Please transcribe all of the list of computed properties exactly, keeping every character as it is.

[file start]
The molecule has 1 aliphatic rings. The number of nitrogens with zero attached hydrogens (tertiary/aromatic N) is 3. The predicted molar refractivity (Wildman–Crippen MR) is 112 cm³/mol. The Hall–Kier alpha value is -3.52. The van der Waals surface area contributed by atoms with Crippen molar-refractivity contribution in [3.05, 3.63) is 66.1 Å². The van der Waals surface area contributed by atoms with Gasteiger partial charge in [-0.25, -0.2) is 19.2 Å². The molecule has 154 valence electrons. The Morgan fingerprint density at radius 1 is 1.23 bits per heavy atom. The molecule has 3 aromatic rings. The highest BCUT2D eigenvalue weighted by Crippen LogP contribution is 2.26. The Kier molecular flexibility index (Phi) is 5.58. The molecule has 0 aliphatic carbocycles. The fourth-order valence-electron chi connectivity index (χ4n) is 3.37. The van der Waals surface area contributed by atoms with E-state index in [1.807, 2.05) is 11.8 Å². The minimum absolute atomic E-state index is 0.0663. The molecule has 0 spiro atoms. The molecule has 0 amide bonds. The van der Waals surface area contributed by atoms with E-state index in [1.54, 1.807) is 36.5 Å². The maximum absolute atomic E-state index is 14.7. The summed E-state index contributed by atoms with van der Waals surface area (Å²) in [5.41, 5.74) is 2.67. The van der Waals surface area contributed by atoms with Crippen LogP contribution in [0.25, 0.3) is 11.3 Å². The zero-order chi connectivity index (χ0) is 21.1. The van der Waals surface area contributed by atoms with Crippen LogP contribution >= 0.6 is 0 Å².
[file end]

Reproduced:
The molecule has 1 aliphatic rings. The number of nitrogens with zero attached hydrogens (tertiary/aromatic N) is 3. The predicted molar refractivity (Wildman–Crippen MR) is 112 cm³/mol. The Hall–Kier alpha value is -3.52. The van der Waals surface area contributed by atoms with Crippen molar-refractivity contribution in [3.05, 3.63) is 66.1 Å². The van der Waals surface area contributed by atoms with Gasteiger partial charge in [-0.25, -0.2) is 19.2 Å². The molecule has 154 valence electrons. The Morgan fingerprint density at radius 1 is 1.23 bits per heavy atom. The molecule has 3 aromatic rings. The highest BCUT2D eigenvalue weighted by Crippen LogP contribution is 2.26. The Kier molecular flexibility index (Phi) is 5.58. The molecule has 0 aliphatic carbocycles. The fourth-order valence-electron chi connectivity index (χ4n) is 3.37. The van der Waals surface area contributed by atoms with E-state index in [1.807, 2.05) is 11.8 Å². The minimum absolute atomic E-state index is 0.0663. The molecule has 0 spiro atoms. The molecule has 0 amide bonds. The van der Waals surface area contributed by atoms with E-state index in [1.54, 1.807) is 36.5 Å². The maximum absolute atomic E-state index is 14.7. The summed E-state index contributed by atoms with van der Waals surface area (Å²) in [5.41, 5.74) is 2.67. The van der Waals surface area contributed by atoms with Crippen LogP contribution in [0.25, 0.3) is 11.3 Å². The zero-order chi connectivity index (χ0) is 21.1. The van der Waals surface area contributed by atoms with Crippen LogP contribution >= 0.6 is 0 Å².